Fate of Brazil's Varig Back in Hands of Judge

The fate of Brazil's flagship airline Varig was back in the courts on Monday as a bankruptcy judge considered the latest bid to rescue the embattled carrier.

Judge Luiz Roberto Ayoub said he would rule on whether to accept a $500 million bid from Volo do Brasil for the airline, which was on the verge of collapse following a wave of flight cancellations in Brazil and abroad.

Ayoub began considering Volo's offer Friday after the airline's planned sale to a workers' group TGV fell through. TGV was the only bidder for the carrier at a bankruptcy auction on June 8, but failed to come up with a $75 million down payment by Friday's deadline.

The latest bid got a boost Saturday when Brazilian aviation authorities approved the sale of VarigLog, the airline's cargo division, which Volo had purchased earlier this year.

On Monday, Volo do Brasil's press office said the company paid Varig an undisclosed sum sufficient to keep the airline running, albeit with sharply reduced routes, until Wednesday when Ayoub is now expected to issue its decision.

Ayoub told Brazil's CBN radio Saturday that approval of VarigLog's sale removed one of the biggest hurdles Volo faced in trying to buy Varig, because it suggested the government was satisfied that 80 percent of the company was in Brazilian hands.

By law, foreign owners can hold no more than 20 percent of a Brazilian airline.

Ayoub, who has final say over the airline's restructuring, has suggested that instead of directly approving Varig's sale to Volo, he would likely order another auction.

The 79-year-old Varig - a source of pride for Brazil and known until recently for its stellar service - is short of money to pay for everything from fuel to airport landing fees, and has grounded many of its jets amid demands by leasing companies for overdue payments.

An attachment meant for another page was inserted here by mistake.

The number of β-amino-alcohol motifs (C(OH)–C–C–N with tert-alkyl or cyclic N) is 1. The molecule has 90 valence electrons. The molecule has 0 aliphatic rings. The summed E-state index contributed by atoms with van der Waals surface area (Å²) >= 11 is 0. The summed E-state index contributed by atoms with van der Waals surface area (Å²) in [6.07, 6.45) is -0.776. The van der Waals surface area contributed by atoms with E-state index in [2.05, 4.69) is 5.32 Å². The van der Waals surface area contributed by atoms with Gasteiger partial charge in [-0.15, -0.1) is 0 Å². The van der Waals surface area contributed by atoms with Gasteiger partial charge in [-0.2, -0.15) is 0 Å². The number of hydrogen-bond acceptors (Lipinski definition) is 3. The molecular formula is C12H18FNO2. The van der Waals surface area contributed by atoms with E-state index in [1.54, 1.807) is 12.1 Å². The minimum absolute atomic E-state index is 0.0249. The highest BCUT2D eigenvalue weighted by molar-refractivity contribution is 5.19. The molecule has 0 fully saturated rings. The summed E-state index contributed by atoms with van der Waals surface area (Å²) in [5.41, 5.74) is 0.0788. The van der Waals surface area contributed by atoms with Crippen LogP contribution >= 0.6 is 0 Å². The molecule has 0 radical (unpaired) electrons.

Brazilian fans who headed to soccer's World Cup in Germany were surprised to discover the company had indefinitely suspended service to and from most European destinations. Passengers were told to try to return home through Frankfurt, one of the few European cities still served by Varig.

The government estimated earlier this week that 28,000 ticket holders overseas, many of them Brazilians, were scheduled to return by June 30. Brazil's air force said five planes were available if the government is forced to rescue stranded passengers.

Varig has routes throughout Latin America and to Europe and the United States. Many passengers managed to board flights on other airlines but said they faced delays ranging from hours to days.

The airline has been under protection from its creditors since June 2005, and its domestic share of the market in Latin America's largest country slumped in recent years as its financial problems worsened.

Before heading into bankruptcy, Varig repeatedly appealed for a government bailout, but top Brazilian officials said they wanted a free-market solution.


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